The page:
The RICHARD LANGE JUMPING SECONDS from A. Lange & Söhne reinterprets the concept of the scientific observation watch in a new way by pairing the quest for utmost precision with outstanding legibility. The balance is steadily driven by its one-second constant-force escapement. An integrated jumping mechanism makes it possible to display the time in strict one-second intervals. With a diameter of 39.9 millimetres, this platinum timepiece with its prominent regulator dial is being launched in a limited edition of 100 pieces.
The RICHARD LANGE JUMPING SECONDS is characterised by an intelligent combination of two mechanisms that functionally complement each other: A one-second constant-force escapement ensures ultimate precision. The jumping mechanism guarantees crisp legibility of the time; it advances the large seconds hand by exactly 60 steps per minute. Thanks to the ZERO-RESET mechanism, equipped with a multi-disc clutch, the watch can be synchronised quickly and comfortably: When the crown is pulled, the seconds hand jumps to the zero position. The RICHARD LANGE JUMPING SECONDS is the latest model in a series introduced by A. Lange & Söhne in 2006, which has repeatedly leveraged innovative solutions to add new facets to the scientific observation watch.
The jumping seconds mechanism ranks among the classic complications in precision horology. Pocket watches featuring this technology were once used to determine sidereal or solar time as well as geographical longitude. But even in short-time measurements today, for instance when taking a pulse, it is convenient to be able to read the time in full seconds. The jumping seconds mechanism has played a pivotal role in A. Lange & Söhne’s history. After all, Ferdinand Adolph Lange developed a “one-second movement with a jumping hand” as early as 1867. Ten years later, the newly founded Imperial Patent Office granted one of its very first patents for his invention to the manufactory.
The rhodié-coloured regulator dial with its large seconds circle at the top draws the observer’s attention to the smallest of the three units of time. The smaller hour and minute circles arranged beneath it are shifted to the left and right. The sleek platinum case with a diameter of 39.9 millimetres underscores the functional aesthetics of the dial architecture.
Ten hours before the power reserve is depleted, a red indicator – inside a triangular aperture in the dial where the hour and minute circles intersect – reminds the owner to rewind the watch.
The new L094.1 manufacture calibre masters all challenges that are associated with the development of a jumping seconds mechanism. Technically, it stands out with an ingenious arrangement that distributes constant-force generation and the seconds jump to two wheel trains, but also allows them to interact. The first wheel train extends from the mainspring barrel to the balance and, in one-second intervals, uniformly delivers energy to the escapement via a constant-force device. Visible through an aperture in the train bridge, the mechanism has a double function: It compensates not only the gradually waning force of the mainspring, but also offsets possible torque fluctuations while the seconds jump is executed. The result is a constant amplitude across the entire power reserve range of up to 42 hours. Superior rate accuracy is guaranteed as well thanks to the balance wheel with eccentric poising weights and the free-sprung balance spring crafted in-house.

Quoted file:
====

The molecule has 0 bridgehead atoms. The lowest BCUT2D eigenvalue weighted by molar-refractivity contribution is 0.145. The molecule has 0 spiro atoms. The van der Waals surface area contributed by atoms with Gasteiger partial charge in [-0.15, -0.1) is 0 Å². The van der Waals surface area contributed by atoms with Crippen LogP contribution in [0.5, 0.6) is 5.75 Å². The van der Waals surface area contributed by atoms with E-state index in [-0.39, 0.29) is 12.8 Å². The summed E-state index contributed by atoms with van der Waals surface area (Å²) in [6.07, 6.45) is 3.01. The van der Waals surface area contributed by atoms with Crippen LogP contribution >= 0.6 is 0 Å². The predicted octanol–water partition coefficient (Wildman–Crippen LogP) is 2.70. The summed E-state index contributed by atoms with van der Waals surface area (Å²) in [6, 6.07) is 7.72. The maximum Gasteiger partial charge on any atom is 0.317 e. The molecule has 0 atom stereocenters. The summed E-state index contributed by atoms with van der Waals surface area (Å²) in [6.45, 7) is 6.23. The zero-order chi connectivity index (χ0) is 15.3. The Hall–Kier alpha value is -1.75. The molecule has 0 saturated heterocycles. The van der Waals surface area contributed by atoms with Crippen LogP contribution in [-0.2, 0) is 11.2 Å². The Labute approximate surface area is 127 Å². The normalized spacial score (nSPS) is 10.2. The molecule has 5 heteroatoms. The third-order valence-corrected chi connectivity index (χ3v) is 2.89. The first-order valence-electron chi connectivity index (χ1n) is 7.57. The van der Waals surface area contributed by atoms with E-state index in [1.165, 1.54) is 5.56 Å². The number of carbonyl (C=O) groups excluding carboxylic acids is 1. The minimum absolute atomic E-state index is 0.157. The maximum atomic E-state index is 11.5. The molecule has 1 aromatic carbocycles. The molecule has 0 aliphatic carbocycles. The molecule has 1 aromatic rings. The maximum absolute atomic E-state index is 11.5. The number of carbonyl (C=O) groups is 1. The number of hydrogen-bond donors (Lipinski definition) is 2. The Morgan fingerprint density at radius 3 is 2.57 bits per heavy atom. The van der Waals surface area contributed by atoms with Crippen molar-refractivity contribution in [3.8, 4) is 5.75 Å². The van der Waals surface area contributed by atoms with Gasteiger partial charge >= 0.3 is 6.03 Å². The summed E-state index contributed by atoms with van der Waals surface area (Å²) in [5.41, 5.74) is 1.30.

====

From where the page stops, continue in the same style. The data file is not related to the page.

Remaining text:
The mainspring barrel powers the jumping mechanism via the second wheel train. Its task is to convert the balance frequency of six semi-oscillations per second into one single step of the seconds hand. As was already the case with Ferdinand Adolph Lange’s invention, this process is controlled by a five-point star attached to the escape-wheel arbor. It can be observed beneath a transparent sapphire-crystal disc as it rotates about its own axis, together with the escape wheel, once every five seconds. Every second, one point of the star liberates the so-called flirt. This long lever, powered by the mainspring, then executes an instantaneous rotation through 360 degrees, after which it is arrested by the next point of the star. The 360-degree rotation, transmitted by the wheel train connected to the fourth wheel arbor, moves the seconds hand to the next full-second marker. At the same time, the jump switching impetus is used to deliver fresh energy to the remontoir spring of the constant-force escapement.
The RICHARD LANGE JUMPING SECONDS is endowed with a ZERO-RESET mechanism. The clutch on the fourth-wheel arbor consists of three discs and a special hand-shaped spring. The clutch disc in the middle is secured to the fourth-wheel arbor; in the closed state, the spring firmly presses the top and bottom clutch discs together. The clutch thereby immobilises the large seconds hand between the abrupt acceleration and deceleration cycles that occur every second in the normal operating mode. Pulling the crown activates a complex system of levers that block the balance with a stop spring and open the clutch. This separates the fourth-wheel arbor from the wheel train and allows virtually frictionless zeroing. For this purpose, the ZERO-RESET lever is pivoted against the heart cam, thus instantly returning the seconds hand to the 12 o’clock position. Pushing the crown home closes the clutch and releases the balance again: The movement can restart.
The finissage of the 390-part, manually wound movement complies with the strictest Lange standards. The bridges made of untreated German silver and decorated with Glashütte ribbing, the hand-engraved balance cock, eight screwed gold chatons, as well as lavishly decorated and polished surfaces are some of the artisanal highlights that, in their sophistication, match the technical perfection of the limited 100-piece edition of the RICHARD LANGE JUMPING SECONDS in platinum.